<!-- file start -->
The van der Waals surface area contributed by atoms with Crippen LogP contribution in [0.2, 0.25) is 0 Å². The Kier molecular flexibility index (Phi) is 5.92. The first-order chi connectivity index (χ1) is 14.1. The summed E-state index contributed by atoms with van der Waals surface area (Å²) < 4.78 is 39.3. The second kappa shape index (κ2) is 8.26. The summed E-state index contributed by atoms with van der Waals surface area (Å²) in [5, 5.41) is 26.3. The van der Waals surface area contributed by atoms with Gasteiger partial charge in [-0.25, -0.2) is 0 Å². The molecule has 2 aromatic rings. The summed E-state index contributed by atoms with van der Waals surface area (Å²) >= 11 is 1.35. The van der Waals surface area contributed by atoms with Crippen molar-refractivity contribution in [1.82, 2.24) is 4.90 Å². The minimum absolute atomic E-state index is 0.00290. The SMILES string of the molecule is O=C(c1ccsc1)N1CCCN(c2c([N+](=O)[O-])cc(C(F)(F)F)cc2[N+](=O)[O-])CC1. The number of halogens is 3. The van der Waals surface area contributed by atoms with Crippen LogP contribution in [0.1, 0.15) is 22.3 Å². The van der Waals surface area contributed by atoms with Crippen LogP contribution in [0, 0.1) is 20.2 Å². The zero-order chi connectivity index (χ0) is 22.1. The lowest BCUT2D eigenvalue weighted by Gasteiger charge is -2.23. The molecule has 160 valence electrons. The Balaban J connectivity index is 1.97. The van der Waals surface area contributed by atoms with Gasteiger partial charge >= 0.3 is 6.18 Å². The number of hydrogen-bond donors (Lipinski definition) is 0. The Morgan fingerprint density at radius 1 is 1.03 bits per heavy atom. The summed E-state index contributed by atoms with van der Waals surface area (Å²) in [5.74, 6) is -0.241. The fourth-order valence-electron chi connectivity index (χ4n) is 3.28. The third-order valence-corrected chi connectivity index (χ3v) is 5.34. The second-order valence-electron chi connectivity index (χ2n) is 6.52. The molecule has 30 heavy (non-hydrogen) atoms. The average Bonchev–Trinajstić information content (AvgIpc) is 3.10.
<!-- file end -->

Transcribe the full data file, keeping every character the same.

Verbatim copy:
The van der Waals surface area contributed by atoms with Crippen LogP contribution in [0.2, 0.25) is 0 Å². The Kier molecular flexibility index (Phi) is 5.92. The first-order chi connectivity index (χ1) is 14.1. The summed E-state index contributed by atoms with van der Waals surface area (Å²) < 4.78 is 39.3. The second kappa shape index (κ2) is 8.26. The summed E-state index contributed by atoms with van der Waals surface area (Å²) in [5, 5.41) is 26.3. The van der Waals surface area contributed by atoms with Gasteiger partial charge in [-0.25, -0.2) is 0 Å². The molecule has 2 aromatic rings. The summed E-state index contributed by atoms with van der Waals surface area (Å²) >= 11 is 1.35. The van der Waals surface area contributed by atoms with Crippen molar-refractivity contribution in [1.82, 2.24) is 4.90 Å². The minimum absolute atomic E-state index is 0.00290. The SMILES string of the molecule is O=C(c1ccsc1)N1CCCN(c2c([N+](=O)[O-])cc(C(F)(F)F)cc2[N+](=O)[O-])CC1. The number of halogens is 3. The van der Waals surface area contributed by atoms with Crippen LogP contribution in [0.1, 0.15) is 22.3 Å². The van der Waals surface area contributed by atoms with Crippen LogP contribution in [0, 0.1) is 20.2 Å². The zero-order chi connectivity index (χ0) is 22.1. The lowest BCUT2D eigenvalue weighted by Gasteiger charge is -2.23. The molecule has 160 valence electrons. The Balaban J connectivity index is 1.97. The van der Waals surface area contributed by atoms with Gasteiger partial charge >= 0.3 is 6.18 Å². The number of hydrogen-bond donors (Lipinski definition) is 0. The Morgan fingerprint density at radius 1 is 1.03 bits per heavy atom. The summed E-state index contributed by atoms with van der Waals surface area (Å²) in [5.74, 6) is -0.241. The fourth-order valence-electron chi connectivity index (χ4n) is 3.28. The third-order valence-corrected chi connectivity index (χ3v) is 5.34. The second-order valence-electron chi connectivity index (χ2n) is 6.52. The molecule has 30 heavy (non-hydrogen) atoms. The average Bonchev–Trinajstić information content (AvgIpc) is 3.10.